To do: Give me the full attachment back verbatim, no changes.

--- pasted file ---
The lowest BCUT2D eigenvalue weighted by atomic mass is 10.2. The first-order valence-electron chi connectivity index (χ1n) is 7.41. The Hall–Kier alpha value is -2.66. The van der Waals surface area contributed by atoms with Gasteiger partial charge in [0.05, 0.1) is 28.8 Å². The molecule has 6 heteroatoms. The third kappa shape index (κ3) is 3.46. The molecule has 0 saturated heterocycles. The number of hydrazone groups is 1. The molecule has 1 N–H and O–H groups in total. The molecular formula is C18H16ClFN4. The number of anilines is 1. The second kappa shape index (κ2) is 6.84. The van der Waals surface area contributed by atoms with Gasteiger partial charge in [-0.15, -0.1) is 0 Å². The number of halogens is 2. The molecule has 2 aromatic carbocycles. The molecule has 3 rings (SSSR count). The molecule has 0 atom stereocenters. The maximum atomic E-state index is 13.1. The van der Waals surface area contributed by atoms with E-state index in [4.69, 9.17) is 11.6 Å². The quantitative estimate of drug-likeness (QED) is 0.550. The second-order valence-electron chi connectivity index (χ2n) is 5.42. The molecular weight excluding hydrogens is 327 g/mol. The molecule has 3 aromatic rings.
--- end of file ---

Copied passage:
The lowest BCUT2D eigenvalue weighted by atomic mass is 10.2. The first-order valence-electron chi connectivity index (χ1n) is 7.41. The Hall–Kier alpha value is -2.66. The van der Waals surface area contributed by atoms with Gasteiger partial charge in [0.05, 0.1) is 28.8 Å². The molecule has 6 heteroatoms. The third kappa shape index (κ3) is 3.46. The molecule has 0 saturated heterocycles. The number of hydrazone groups is 1. The molecule has 1 N–H and O–H groups in total. The molecular formula is C18H16ClFN4. The number of anilines is 1. The second kappa shape index (κ2) is 6.84. The van der Waals surface area contributed by atoms with Gasteiger partial charge in [-0.15, -0.1) is 0 Å². The number of halogens is 2. The molecule has 2 aromatic carbocycles. The molecule has 3 rings (SSSR count). The molecule has 0 atom stereocenters. The maximum atomic E-state index is 13.1. The van der Waals surface area contributed by atoms with E-state index in [4.69, 9.17) is 11.6 Å². The quantitative estimate of drug-likeness (QED) is 0.550. The second-order valence-electron chi connectivity index (χ2n) is 5.42. The molecular weight excluding hydrogens is 327 g/mol. The molecule has 3 aromatic rings.